About 15 years ago I read many books on the history of American Catholicism, and the book that stays with me the longest is Catholicism and American Freedom: A History. In it, the author highlights the strong strand of intellectual anti-Catholicism that existed in the 19th century, and the victory of American Anglo-Protestant culture over the Catholic attempt to remain apart and distinct (one of the intra-Catholic stories is the erosion of German-language instruction due to the pressure put by the Irish dominated hierarchy).
One of the threads of Catholicism and American Freedom is the collapse of the intellectual alliance between Jews and Roman Catholics after World War II. Basically, American Jews who secularized and assimilated switched sides in the 1960s and aligned with secular post-Protestants in fighting the attempts of Roman Catholic thinkers to maintain a level of social conservatism informed by religious values on the Center-Left. Earlier, due to the nativism of early 20th-century Protestant progressives, Jews and Catholics had fit together as “white ethnics,” albeit with some disagreements (Jews never supported Roman Catholic attempts to gain support for parochial schools because they, on the whole, took to public education).
What does this have to do with Lind’s piece? Let’s grant his contention that modern-day social justice activism has its roots contingently in WASP Protestant culture, and particularly Yankee culture. Anyone who reads Curtis Yarvin or David Hackett Fisher will see the cultural genealogy here. But secular Jews, who are overrepresented in the Ivy League and institutions more broadly, have assimilated perfectly as well. And not just them. Indian Americans who grew up in this country in the last quarter of the 20th century are extremely well assimilated too.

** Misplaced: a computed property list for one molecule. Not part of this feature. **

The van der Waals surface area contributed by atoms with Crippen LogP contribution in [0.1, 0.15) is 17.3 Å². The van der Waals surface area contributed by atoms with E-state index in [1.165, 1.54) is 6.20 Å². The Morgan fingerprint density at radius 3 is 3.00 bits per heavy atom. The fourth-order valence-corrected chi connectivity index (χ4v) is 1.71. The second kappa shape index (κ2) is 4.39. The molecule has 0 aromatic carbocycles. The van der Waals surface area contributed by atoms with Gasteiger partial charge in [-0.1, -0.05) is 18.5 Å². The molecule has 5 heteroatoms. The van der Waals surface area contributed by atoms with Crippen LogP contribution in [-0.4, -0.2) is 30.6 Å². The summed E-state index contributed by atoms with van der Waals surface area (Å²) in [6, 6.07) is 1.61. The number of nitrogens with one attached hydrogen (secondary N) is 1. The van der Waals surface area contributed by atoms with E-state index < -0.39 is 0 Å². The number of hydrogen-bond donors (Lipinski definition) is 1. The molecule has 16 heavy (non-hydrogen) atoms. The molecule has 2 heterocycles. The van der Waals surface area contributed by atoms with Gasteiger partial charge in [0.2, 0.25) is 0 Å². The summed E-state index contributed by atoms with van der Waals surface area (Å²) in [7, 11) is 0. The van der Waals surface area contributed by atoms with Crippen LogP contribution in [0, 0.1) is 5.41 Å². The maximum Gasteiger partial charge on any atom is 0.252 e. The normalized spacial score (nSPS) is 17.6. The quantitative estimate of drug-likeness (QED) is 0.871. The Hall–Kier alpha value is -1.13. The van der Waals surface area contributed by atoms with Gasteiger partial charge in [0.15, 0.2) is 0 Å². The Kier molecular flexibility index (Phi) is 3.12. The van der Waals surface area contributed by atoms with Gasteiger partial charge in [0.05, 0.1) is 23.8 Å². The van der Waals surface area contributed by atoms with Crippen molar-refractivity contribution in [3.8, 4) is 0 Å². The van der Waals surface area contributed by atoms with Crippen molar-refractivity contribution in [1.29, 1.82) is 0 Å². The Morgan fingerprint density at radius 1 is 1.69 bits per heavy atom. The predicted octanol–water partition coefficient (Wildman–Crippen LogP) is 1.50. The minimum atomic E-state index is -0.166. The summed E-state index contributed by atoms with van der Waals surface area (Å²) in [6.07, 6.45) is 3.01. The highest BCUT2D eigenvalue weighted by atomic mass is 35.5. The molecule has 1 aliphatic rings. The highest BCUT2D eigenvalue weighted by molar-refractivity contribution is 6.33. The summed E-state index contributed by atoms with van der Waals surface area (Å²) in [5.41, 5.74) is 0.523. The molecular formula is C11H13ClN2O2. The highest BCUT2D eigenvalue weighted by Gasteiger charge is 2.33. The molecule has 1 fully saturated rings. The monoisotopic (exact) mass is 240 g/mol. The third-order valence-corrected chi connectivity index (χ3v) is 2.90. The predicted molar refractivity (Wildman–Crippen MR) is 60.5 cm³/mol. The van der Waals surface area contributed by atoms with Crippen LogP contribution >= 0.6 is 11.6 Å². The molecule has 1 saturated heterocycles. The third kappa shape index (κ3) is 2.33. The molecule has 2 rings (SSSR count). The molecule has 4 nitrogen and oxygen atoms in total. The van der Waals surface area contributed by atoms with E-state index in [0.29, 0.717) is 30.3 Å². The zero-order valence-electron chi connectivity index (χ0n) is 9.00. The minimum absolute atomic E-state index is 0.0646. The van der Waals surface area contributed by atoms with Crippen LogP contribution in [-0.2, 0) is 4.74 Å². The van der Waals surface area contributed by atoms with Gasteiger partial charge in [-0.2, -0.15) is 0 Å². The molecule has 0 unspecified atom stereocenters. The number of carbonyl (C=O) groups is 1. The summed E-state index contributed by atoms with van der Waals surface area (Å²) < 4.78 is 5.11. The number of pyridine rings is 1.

One of the geniuses of modern social justice ideology is that it’s highly portable and deployable by people who are educated in the WEIRD way.
One of Peter Turchin’s ideas which have had a major impact on me is that of a “meta-ethnic” identity, and how that fits perfectly with what we might term “world religions.” Meta-ethnic identity isn’t a fancy construct, but the name itself gives essential information. In the world of the Bronze Age human societies were scaling beyond tribe, but they lacked the ideological toolkit, or what Samo Burja calls “social technology,” to maintain institutional continuity. In Brotherhood of Kings the author outlines how Bronze Age Near Eastern polities established diplomatic relationships by extending the idea of biological kinship. There was no great creativity, and the analogy was imperfect enough to cause confusion (e.g., Egyptian ideas of status and kinship were substantively different from Levantine and Mesopotamian ones, which led to inefficiencies).